Four ways blockchain could make the internet safer, fairer and more creative
The internet is unique in that it has no central control, administration or authority. It has given everyone with access to it a platform to express their views and exchange ideas with others instantaneously. But in recent years, internet services such as search engines and social media platforms have increasingly been provided by a small number of very large tech firms. On the face of it, companies such as Google and Facebook claim to provide a free service to all their users. But in practice, they harvest huge amounts of personal data and sell it on to others for profit. They’re able to do this every time you log into social media, ask a question on a search engine or store files on a cloud service. The internet is slowly turning into something like the current financial system, which centrally monitors all transactions and uses that data to predict what people will buy in future.
Hong Kong Protesters’ New Target: A News Station Seen as China’s Friend
HONG KONG — As a television journalist was trying to record video of a protest in Hong Kong last week, the protest suddenly became about him — and his employer. Surrounding him, the young demonstrators waved signs in front of his camera that read “Change channels!” They also held up bottles of Pocari Sweat, a sports drink that has become an unlikely symbol of disdain for his news station, Television Broadcasts, better known as TVB.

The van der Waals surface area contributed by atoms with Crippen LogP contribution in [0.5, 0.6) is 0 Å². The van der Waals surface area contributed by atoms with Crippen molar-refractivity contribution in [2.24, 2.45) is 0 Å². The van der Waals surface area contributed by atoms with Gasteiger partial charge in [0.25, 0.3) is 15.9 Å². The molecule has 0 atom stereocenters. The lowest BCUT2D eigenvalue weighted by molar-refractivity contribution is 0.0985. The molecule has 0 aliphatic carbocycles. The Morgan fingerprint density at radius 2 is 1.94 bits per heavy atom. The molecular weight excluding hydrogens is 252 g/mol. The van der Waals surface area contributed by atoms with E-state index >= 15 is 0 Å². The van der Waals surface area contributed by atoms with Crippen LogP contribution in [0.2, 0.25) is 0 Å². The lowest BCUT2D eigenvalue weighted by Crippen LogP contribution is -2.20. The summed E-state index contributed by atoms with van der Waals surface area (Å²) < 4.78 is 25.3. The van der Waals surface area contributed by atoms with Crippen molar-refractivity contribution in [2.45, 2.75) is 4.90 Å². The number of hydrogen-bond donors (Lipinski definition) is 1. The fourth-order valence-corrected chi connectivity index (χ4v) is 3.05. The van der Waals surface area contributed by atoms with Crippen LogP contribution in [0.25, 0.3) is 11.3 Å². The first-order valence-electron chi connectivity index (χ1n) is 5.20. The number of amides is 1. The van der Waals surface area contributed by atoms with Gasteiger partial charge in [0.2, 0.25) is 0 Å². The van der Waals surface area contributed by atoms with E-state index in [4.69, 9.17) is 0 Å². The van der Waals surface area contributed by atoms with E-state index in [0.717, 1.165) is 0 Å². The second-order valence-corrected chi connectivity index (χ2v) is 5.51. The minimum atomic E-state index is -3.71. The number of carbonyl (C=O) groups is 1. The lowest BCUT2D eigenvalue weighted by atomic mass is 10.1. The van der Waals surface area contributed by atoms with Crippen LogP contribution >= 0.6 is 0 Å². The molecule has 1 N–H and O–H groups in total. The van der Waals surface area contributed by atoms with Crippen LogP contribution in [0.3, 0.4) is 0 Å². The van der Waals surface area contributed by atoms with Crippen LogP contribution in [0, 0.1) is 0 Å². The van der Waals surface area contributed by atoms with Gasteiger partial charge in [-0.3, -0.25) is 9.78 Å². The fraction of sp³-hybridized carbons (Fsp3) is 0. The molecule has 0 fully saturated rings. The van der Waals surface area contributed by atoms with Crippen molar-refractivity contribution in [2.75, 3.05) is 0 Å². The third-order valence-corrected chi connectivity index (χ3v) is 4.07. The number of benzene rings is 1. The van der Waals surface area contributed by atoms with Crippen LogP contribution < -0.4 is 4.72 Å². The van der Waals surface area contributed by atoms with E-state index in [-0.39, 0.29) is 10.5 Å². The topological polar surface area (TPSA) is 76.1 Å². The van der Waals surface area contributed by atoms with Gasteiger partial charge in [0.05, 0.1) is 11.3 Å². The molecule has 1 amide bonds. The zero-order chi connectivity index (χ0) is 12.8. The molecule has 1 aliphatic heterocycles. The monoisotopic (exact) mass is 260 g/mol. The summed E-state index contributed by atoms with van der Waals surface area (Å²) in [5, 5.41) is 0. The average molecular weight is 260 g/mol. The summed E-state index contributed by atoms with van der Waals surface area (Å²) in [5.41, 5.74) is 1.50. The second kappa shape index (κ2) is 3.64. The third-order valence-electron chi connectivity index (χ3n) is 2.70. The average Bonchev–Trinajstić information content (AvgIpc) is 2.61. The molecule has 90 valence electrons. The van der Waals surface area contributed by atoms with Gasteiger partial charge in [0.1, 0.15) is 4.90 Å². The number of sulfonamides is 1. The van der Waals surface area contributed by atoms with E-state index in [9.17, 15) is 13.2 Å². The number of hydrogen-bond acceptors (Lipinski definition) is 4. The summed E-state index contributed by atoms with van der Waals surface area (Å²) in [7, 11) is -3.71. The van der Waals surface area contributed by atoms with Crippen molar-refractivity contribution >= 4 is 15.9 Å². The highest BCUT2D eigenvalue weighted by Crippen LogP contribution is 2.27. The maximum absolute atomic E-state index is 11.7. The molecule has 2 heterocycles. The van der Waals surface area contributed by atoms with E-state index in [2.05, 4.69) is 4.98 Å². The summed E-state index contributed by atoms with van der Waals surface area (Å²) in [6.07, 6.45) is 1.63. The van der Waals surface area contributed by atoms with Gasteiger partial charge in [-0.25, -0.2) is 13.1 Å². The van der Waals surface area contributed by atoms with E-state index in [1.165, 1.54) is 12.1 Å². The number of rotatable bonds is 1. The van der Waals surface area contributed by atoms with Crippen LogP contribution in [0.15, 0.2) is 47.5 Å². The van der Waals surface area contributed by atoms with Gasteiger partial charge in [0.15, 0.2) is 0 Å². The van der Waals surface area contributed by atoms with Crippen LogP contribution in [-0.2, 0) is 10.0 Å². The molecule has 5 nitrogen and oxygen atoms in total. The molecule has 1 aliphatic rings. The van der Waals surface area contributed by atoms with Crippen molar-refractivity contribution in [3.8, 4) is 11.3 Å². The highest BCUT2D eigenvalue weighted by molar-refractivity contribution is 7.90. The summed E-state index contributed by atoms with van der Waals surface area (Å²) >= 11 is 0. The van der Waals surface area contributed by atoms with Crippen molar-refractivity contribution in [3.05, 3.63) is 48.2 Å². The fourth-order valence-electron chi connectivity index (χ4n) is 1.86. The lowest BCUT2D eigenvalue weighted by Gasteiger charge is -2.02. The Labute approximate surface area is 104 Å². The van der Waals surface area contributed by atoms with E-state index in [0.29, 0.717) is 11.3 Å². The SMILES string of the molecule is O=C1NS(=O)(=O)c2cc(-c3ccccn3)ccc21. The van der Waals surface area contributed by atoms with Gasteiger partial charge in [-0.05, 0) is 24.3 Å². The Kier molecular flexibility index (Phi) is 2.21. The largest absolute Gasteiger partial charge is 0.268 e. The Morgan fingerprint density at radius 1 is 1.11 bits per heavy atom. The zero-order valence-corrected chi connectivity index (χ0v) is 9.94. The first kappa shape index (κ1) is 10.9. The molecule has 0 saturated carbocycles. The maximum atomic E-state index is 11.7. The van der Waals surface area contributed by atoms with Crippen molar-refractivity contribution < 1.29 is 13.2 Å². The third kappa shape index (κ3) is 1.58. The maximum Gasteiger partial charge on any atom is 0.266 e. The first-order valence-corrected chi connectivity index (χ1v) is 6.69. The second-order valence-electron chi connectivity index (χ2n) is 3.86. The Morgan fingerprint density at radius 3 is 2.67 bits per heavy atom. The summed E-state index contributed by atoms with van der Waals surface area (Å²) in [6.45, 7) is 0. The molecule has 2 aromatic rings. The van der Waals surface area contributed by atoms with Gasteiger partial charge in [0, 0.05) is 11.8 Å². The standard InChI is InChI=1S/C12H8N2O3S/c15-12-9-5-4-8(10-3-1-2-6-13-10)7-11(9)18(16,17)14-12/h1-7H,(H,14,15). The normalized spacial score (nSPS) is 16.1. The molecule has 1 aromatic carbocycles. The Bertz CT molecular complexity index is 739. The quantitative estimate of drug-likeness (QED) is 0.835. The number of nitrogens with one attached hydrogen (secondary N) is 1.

Trump's rhetoric 'makes journalists vulnerable to abuse', says Amal Clooney
The lawyer Amal Clooney has joined the foreign secretary, Jeremy Hunt, in criticising Donald Trump’s attacks on the media, saying the US president has emboldened individuals who wish to persecute journalists. “The country of James Madison has a leader today who vilifies the media, making honest journalists all over the world more vulnerable to abuse,” said Clooney, referencing the former president who helped ensure freedom of speech is enshrined in the US constitution.